While livestock are already known to contribute to GHG emissions, their levels have been underestimated or simply overlooked, former and current World Bank environmental experts Robert Goodland and Jeff Anhang argue in a paper published in the November issue of World Watch Magazine.
The authors recognise that the 51% figure put forward "is a strong claim that requires strong evidence," but stress that if their argument is right, "it implies that replacing livestock products with better alternatives" would have far more rapid effects on the climate than actions to replace fossil fuels with renewable energy.
This partly due to significant reductions in the amount of methane, produced by enteric fermentation from cattle. According to the United Nations' Food and Agriculture Organisation, 37% of human-induced methane comes from livestock. Although methane produced by enteric fermentation from cattle warms the atmosphere much more strongly than CO2, its half-life in the atmosphere is only about eight years, compared to at least 100 years for CO2.
Livestock 'underestimated and overlooked' source of emissions
Reviewing the direct and indirect sources of GHG emissions from livestock, the authors argue that contribution of livestock respiration to global CO2 emissions is being underestimated. "Livestock (like automobiles) are a human invention and convenience, not part of pre-human times, and a molecule of CO2 exhaled by livestock is no more natural than one from an auto tailpipe," they state.
Another major source of emissions that is overlooked is livestock-related deforestation, the report finds, meaning conversion of natural forest and particularly rainforest into grassland. While rainforest stores "at least 200 tons of carbon per hectare," the tonnage stored by grassland is only eight, the authors say, adding that another 200 tons per hectare of CO2 may be released from the soil beneath.
Furthermore, current estimates exclude farmed fish from the definition of livestock and neglect to calculate the contribution of several other indirect sources of emissions. These include fluorocarbons needed for cooling livestock products, "carbon-intensive medical treatment" of zoonotic illnesses and disposal of by-products, such as leather, feathers, skins and fur, and their packaging.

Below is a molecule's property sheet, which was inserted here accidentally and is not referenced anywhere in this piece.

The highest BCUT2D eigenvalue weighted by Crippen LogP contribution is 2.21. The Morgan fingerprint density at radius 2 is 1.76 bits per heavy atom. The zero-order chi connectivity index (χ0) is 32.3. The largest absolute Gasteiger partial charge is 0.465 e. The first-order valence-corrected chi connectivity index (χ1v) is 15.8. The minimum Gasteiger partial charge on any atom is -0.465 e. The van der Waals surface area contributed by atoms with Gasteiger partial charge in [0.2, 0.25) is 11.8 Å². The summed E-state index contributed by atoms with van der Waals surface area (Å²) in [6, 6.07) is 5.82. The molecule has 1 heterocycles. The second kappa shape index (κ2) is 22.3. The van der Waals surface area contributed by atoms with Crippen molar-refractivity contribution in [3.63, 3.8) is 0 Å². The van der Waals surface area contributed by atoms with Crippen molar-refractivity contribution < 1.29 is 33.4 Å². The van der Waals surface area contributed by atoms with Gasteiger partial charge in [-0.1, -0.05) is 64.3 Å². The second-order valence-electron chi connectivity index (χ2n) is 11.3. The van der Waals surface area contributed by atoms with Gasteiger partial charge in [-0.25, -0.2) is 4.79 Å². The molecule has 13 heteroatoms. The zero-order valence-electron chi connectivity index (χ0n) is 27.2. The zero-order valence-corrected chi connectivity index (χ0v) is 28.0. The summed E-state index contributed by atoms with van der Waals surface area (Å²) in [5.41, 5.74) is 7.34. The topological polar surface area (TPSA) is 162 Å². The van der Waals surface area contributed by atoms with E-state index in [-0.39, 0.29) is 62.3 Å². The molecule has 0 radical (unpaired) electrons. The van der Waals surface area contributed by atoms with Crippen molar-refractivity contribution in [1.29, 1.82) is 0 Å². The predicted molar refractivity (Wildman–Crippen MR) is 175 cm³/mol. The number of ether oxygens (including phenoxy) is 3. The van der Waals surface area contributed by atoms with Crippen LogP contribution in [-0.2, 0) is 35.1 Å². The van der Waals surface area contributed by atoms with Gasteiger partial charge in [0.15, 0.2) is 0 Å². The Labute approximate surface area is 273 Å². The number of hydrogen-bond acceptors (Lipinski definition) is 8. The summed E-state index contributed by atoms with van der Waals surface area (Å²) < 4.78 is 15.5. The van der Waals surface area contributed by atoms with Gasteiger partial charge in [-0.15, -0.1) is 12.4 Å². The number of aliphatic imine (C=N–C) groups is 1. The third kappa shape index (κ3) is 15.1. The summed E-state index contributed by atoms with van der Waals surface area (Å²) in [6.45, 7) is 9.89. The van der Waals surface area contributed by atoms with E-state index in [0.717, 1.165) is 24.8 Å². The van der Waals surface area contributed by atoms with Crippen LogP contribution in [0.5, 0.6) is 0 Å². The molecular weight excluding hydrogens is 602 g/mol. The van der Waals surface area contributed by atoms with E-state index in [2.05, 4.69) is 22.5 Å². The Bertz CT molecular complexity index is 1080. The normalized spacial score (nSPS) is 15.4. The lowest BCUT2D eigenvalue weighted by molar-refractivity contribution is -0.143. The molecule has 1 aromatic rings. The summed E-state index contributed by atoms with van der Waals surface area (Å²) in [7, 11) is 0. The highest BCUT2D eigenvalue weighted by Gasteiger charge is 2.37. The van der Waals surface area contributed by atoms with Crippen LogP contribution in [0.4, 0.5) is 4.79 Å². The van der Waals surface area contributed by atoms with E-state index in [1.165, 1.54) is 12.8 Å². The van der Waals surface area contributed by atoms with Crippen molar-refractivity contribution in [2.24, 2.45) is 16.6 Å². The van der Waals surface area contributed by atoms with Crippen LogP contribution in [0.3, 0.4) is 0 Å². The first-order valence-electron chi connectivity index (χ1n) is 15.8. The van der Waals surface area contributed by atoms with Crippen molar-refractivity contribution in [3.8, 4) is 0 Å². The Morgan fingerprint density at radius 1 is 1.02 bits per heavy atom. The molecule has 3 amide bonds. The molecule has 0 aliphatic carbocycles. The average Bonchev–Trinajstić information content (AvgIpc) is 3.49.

Food, water crisis
The authors argue that action to replace livestock products would not only achieve swift GHG emission reductions but would also help ease the global food crisis, as more calories can be produced directly from crops rather than feeding them to livestock.
They also believe alternative products would help ease the global water crisis, as water necessary for livestock production would be freed up.
The paper suggests that a 25% reduction in livestock products worldwide could be achieved by 2017, contributing to a 12.5% reduction in global GHG emissions. The authors note that this is "almost as much reduction as is generally expected to be negotiated in Copenhagen," the United Nations' climate conference in December 2009.
Ways forward to reduce livestock products and related GHGs include the imposition of carbon taxes by governments "despite opposition from the livestock industry," the authors advance. Such measures, they argue, would push industry and investors to look for market alternatives to livestock products "that taste similar, but are easier to cook, less expensive and healthier," such as soy and seitan (wheat gluten), which are both sources of protein.
The European Natural Soyfood Manufacturers' Association (ENSA) stresses that vegetal alternatives can help reduce meat consumption while preserving the environment, and suggests that each European opt for at least one day a week for a non-animal-based food.
Guidelines for climate friendly food choices
The guidelines cover meat, fish, seafood, fruits, berries, starches, fats and even water. Recommendations range from eating seasonal, locally-produced fruits, vegetables and berries, avoiding bottled water, soda and palm oil and limiting rice consumption as its cultivation produces methane.
The Swedish authorities are the first in Europe to develop such recommendations, which they hope will be a source of inspiration to other EU countries.